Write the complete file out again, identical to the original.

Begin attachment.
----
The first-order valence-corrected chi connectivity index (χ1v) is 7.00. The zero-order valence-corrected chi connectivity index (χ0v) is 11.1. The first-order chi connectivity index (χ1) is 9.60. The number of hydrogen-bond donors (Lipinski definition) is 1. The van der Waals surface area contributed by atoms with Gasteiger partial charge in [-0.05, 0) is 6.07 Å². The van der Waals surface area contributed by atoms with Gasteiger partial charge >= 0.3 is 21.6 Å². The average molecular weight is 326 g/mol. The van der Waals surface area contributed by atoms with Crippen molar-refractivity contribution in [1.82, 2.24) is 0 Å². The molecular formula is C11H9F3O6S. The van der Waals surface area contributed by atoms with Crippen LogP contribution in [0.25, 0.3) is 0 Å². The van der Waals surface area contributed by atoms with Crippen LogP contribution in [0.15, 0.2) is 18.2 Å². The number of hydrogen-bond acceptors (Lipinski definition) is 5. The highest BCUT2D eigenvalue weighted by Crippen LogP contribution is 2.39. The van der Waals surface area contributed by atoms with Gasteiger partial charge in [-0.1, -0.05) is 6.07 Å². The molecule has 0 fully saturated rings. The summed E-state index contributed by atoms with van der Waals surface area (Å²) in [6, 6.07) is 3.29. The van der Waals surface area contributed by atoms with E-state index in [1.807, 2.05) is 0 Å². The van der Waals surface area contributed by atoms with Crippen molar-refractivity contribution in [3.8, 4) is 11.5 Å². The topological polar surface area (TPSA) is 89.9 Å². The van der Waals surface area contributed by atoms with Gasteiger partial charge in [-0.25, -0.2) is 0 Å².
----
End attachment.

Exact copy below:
The first-order valence-corrected chi connectivity index (χ1v) is 7.00. The zero-order valence-corrected chi connectivity index (χ0v) is 11.1. The first-order chi connectivity index (χ1) is 9.60. The number of hydrogen-bond donors (Lipinski definition) is 1. The van der Waals surface area contributed by atoms with Gasteiger partial charge in [-0.05, 0) is 6.07 Å². The van der Waals surface area contributed by atoms with Gasteiger partial charge >= 0.3 is 21.6 Å². The average molecular weight is 326 g/mol. The van der Waals surface area contributed by atoms with Crippen molar-refractivity contribution in [1.82, 2.24) is 0 Å². The molecular formula is C11H9F3O6S. The van der Waals surface area contributed by atoms with Crippen LogP contribution in [0.25, 0.3) is 0 Å². The van der Waals surface area contributed by atoms with Crippen LogP contribution in [0.15, 0.2) is 18.2 Å². The number of hydrogen-bond acceptors (Lipinski definition) is 5. The highest BCUT2D eigenvalue weighted by Crippen LogP contribution is 2.39. The van der Waals surface area contributed by atoms with Gasteiger partial charge in [-0.1, -0.05) is 6.07 Å². The molecule has 0 fully saturated rings. The summed E-state index contributed by atoms with van der Waals surface area (Å²) in [6, 6.07) is 3.29. The van der Waals surface area contributed by atoms with E-state index in [1.807, 2.05) is 0 Å². The van der Waals surface area contributed by atoms with Crippen molar-refractivity contribution in [3.8, 4) is 11.5 Å². The topological polar surface area (TPSA) is 89.9 Å². The van der Waals surface area contributed by atoms with Gasteiger partial charge in [-0.25, -0.2) is 0 Å².